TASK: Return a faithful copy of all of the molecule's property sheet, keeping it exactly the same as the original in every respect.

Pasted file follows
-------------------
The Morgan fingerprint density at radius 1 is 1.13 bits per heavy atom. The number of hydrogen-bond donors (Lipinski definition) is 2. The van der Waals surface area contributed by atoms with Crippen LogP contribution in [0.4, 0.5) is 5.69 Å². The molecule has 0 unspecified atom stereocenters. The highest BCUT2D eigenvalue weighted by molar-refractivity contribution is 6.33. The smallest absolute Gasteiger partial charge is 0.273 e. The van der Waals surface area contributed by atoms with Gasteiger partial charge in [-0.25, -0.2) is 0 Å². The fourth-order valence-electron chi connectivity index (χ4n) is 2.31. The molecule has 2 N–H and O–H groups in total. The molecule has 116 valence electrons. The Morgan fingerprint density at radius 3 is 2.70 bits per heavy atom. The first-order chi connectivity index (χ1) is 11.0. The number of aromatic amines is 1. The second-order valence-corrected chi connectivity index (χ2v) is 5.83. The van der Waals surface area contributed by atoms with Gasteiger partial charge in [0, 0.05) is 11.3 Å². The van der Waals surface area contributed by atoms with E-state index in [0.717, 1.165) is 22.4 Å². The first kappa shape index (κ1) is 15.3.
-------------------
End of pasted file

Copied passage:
The Morgan fingerprint density at radius 1 is 1.13 bits per heavy atom. The number of hydrogen-bond donors (Lipinski definition) is 2. The van der Waals surface area contributed by atoms with Crippen LogP contribution in [0.4, 0.5) is 5.69 Å². The molecule has 0 unspecified atom stereocenters. The highest BCUT2D eigenvalue weighted by molar-refractivity contribution is 6.33. The smallest absolute Gasteiger partial charge is 0.273 e. The van der Waals surface area contributed by atoms with Gasteiger partial charge in [-0.25, -0.2) is 0 Å². The fourth-order valence-electron chi connectivity index (χ4n) is 2.31. The molecule has 2 N–H and O–H groups in total. The molecule has 116 valence electrons. The Morgan fingerprint density at radius 3 is 2.70 bits per heavy atom. The first-order chi connectivity index (χ1) is 11.0. The number of aromatic amines is 1. The second-order valence-corrected chi connectivity index (χ2v) is 5.83. The van der Waals surface area contributed by atoms with Gasteiger partial charge in [0, 0.05) is 11.3 Å². The van der Waals surface area contributed by atoms with E-state index in [0.717, 1.165) is 22.4 Å². The first kappa shape index (κ1) is 15.3.